A Typology of Virtual Communities: A Multi-Disciplinary Foundation for Future Research

From the Journal of Computer Mediated Communication: A Typology of Virtual Communities: A Multi-Disciplinary Foundation for Future Research

Abstract: Despite the growing popularity of virtual communities, there is no consensus among researchers regarding the appropriate definition or types of virtual communities. In this paper, a virtual community is defined as an aggregation of individuals or business partners who interact around a shared interest, where the interaction is at least partially supported and/or mediated by technology and guided by some protocols or norms. The central objective of developing this typology was to develop a classification system that would be useful to researchers from various disciplinary perspectives such that the classification system might be used as a foundation for theory construction. The proposed typology serves its intended purposes and is evaluated against criteria put forth by Hunt (1991). The proposed typology uses establishment type and relationship orientation as the key categorization variables, reconciling problems posed by other researchers who attempt to use attributes as categorization variables. It is simple, pragmatic for practitioners and useful for researchers seeking to develop an understanding of the virtual community phenomenon.

Beyond the LMS

From Parkin’s Lot: E-Learning Adventures Beyond the LMS

Initially, we failed to appreciate that the internet is a vehicle for connecting people with each other, and instead pursued a “learning supply chain” concept that had more in common with the 1970’s music industry than it did with 21st century e-business. We pursued systems that imposed bureaucratic control instead of learner empowerment. In a world hurtling toward distributed internetworking, e-learning was still based on a library-like central-repository concept.

Is it time to start thinking about different approaches to our courses?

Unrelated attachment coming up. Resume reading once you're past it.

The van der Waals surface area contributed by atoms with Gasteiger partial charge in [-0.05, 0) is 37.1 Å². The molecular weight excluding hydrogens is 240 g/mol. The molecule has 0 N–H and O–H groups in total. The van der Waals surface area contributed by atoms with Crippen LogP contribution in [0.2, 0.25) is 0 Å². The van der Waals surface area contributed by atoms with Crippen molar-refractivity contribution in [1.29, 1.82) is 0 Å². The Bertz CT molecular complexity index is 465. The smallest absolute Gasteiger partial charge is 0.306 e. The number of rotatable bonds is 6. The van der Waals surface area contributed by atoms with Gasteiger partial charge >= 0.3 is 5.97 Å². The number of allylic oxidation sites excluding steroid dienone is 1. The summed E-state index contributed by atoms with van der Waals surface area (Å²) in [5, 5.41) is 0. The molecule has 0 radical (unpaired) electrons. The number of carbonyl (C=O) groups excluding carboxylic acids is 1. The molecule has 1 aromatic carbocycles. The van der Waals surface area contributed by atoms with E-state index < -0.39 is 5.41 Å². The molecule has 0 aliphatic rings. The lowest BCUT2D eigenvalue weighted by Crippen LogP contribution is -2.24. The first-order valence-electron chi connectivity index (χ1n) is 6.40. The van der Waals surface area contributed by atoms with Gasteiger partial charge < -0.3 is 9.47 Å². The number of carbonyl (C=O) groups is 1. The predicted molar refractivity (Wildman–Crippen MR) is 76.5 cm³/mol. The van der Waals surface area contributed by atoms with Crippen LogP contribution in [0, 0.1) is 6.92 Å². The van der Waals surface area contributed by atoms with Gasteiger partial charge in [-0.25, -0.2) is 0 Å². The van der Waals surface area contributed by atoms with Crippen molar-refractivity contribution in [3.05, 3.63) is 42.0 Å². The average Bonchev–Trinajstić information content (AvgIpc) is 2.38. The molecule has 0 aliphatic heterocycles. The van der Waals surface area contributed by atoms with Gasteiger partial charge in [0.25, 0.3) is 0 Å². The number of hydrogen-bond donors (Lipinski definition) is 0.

Learning Management Systems: The wrong place to start elearning

From: elearnspace. Learning Management Systems: The wrong place to start elearning
In developing e-learning there is a temptation to start with the technology and let what it provides drive the design of courses and programs. Educationally it would be better to begin by considering the learners and what is to be learned and then select or design technological systems to support learning. George Siemens makes some strong comments along those lines:

The issue is not that an LMS is not needed for learning (though that point in itself could be argued). The real issue is that LMS vendors are attempting to position their tools as the center-point for elearning – removing control from the system’s end-users: instructors and learners.


Large, centralized, mono-culture tools limit options. Diversity in tools and choices are vital to learners and learning ecology. Over the last several years, I’ve encountered many instances where an instructor was not able to achieve what she/he wanted with course design due to the limitations of WebCT. In essence, the LMS determines what an instructor could do. It should be the other way around – instructor needs first, tool selection second.